In 1988, a determined Bob Boilen started showing up on NPR's doorstep every day, looking for a way to contribute his skills in music and broadcasting to the network. His persistence paid off, and within a few weeks he was hired, on a temporary basis, to work for All Things Considered. Less than a year later, Boilen was directing the show and continued to do so for the next 18 years.

Tiny Desk Concerts
8:18 am
Mon September 17, 2012

Amanda Palmer And The Grand Theft Orchestra: Tiny Desk Concert

Amanda Palmer and The Grand Theft Orchestra during Tiny Desk at NPR. (Kainaz Amaria/NPR)
Kainaz Amaria NPR

Originally published on Mon December 30, 2013 8:06 am

A primal, turbulent and artful slice of pop, the new Amanda Palmer record has won my heart. Theatre Is Evil's first song is a wall of well-defined noise that, I'll admit, had me throwing my fist in the air when no one else was around. It was the same feeling I had hearing David Bowie's "It's No Game" from Scary Monsters more than 30 years ago.

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Politics
8:16 am
Mon September 17, 2012

Obama Launching China Trade Case

Originally published on Tue September 18, 2012 7:52 am

President Obama will launch a new trade enforcement case against China Monday, using the power of incumbency to counter Republican Mitt Romney's criticism that he is ceding American jobs to the Asian power.

The Two-Way
8:05 am
Mon September 17, 2012

Short Track Speedskating Coach Put On Leave Amid Abuse Allegations

Short track speedskating coach Jae Su Chun was a guest at a State Dinner at the White House in May 2010.
Alexis C. Glenn UPI /Landov

Originally published on Mon September 17, 2012 4:19 pm

U.S. Speedskating has placed head short track coach Jae Su Chun on administrative leave in response to complaints of physical, verbal and psychological abuse.

Nineteen current and former skaters, including five Olympic medalists, signed complaints filed with U.S. Speedskating and the U.S. Olympic Committee. An attorney for the skaters says two of the athletes are also completing police reports in Utah, where U.S. Speedskating is based and where the athletes train.

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The Two-Way
6:31 am
Mon September 17, 2012

White House Launching Trade Complaints Against China

A worker inspects auto parts at a factory in Chengdu, China. (2005 file photo.)
China Photos Getty Images

Originally published on Mon September 17, 2012 11:10 am

"The White House Monday will demand through a world trade panel that China stop subsidizing auto parts made for export," reports Cleveland's Plain Dealer.

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The Two-Way
6:12 am
Mon September 17, 2012

Row Over Photos Of Topless Kate Lands In French Courts

Kate Middleton, the Duchess of Cambridge, earlier today on a visit to the Solomon Islands.
Daniel Munoz AFP/Getty Images

Buckingham Palace is following up its promise to bring a civil suit against the French magazine that published photos of a topless Duchess of Cambridge (Kate Middleton) with a criminal complaint that's also been filed in a French court.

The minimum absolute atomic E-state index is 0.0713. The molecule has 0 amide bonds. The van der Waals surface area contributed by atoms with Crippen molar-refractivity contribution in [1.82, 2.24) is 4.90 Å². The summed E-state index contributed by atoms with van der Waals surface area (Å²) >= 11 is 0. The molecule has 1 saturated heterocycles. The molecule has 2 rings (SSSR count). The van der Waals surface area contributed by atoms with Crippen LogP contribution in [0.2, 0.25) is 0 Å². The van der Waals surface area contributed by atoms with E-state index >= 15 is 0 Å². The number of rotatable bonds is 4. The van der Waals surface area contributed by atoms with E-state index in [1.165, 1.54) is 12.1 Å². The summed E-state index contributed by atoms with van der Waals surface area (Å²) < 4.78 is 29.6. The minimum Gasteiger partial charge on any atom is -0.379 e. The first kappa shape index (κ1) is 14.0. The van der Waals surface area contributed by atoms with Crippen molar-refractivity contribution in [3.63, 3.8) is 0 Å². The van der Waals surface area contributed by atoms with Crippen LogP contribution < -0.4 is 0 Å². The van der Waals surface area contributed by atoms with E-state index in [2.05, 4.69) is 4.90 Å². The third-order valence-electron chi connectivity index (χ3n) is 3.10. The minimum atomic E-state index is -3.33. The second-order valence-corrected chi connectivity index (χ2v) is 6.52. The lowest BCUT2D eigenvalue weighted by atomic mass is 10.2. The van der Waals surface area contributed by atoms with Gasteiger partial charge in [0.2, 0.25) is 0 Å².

According to the BBC:

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Mark Memmott is one of the hosts of NPR's "The Two-Way" news blog.

"The Two-Way," which Memmott helped to launched when he came to NPR in 2009, focuses on breaking news, analysis, and the most compelling stories being reported by NPR News and other news media.

Before joining NPR, Memmott worked for nearly 25 years as a reporter and editor at USA Today. He focused on a range of coverage from politics, foreign affairs, economics, and the media. He's reported from places across the Unites States and the world, including half a dozen trips to Afghanistan in 2002-2003.

The Two-Way
5:58 am
Mon September 17, 2012

Rushdie Decries 'Mindset Of The Fanatic' That Sparks Anti-American Protests

There were also anti-American protests in Kabul on Sunday.
Massoud Hossaini AFP/Getty Images
  • On 'Morning Edition': Soraya Sarhaddi Nelson reporting from Kabul
  • Salman Rushdie speaking with NPR's Steve Inskeep on 'Morning Edition'

Anti-American demonstrations tied to the film Innocence of Muslims spread to Afghanistan's capital today, where a thousand or so men and boys shouted "death to America!," burned cars and threw stones at police.

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Around the Nation
5:31 am
Mon September 17, 2012

Chicago's O'Hare Needs Help Clearing Brush

Originally published on Tue September 18, 2012 7:52 am

Transcript

RENEE MONTAGNE, HOST:

Good morning. I'm Renee Montagne with a job opening at Chicago's O'Hare airport. Wanted: One herder with a flock of sheep, or goats are OK too. The Sun Times reports that O'Hare is looking for 25 grazing animals to clear out overgrown bushes surrounding the airport. Those bushes attract birds, which are dangerous to aircraft. O'Hare requires the herder to bring a mobile electronic fence to keep his herd off the runway, though apparently a shepherd's crook is optional. It's MORNING EDITION. Transcript provided by NPR, Copyright NPR.

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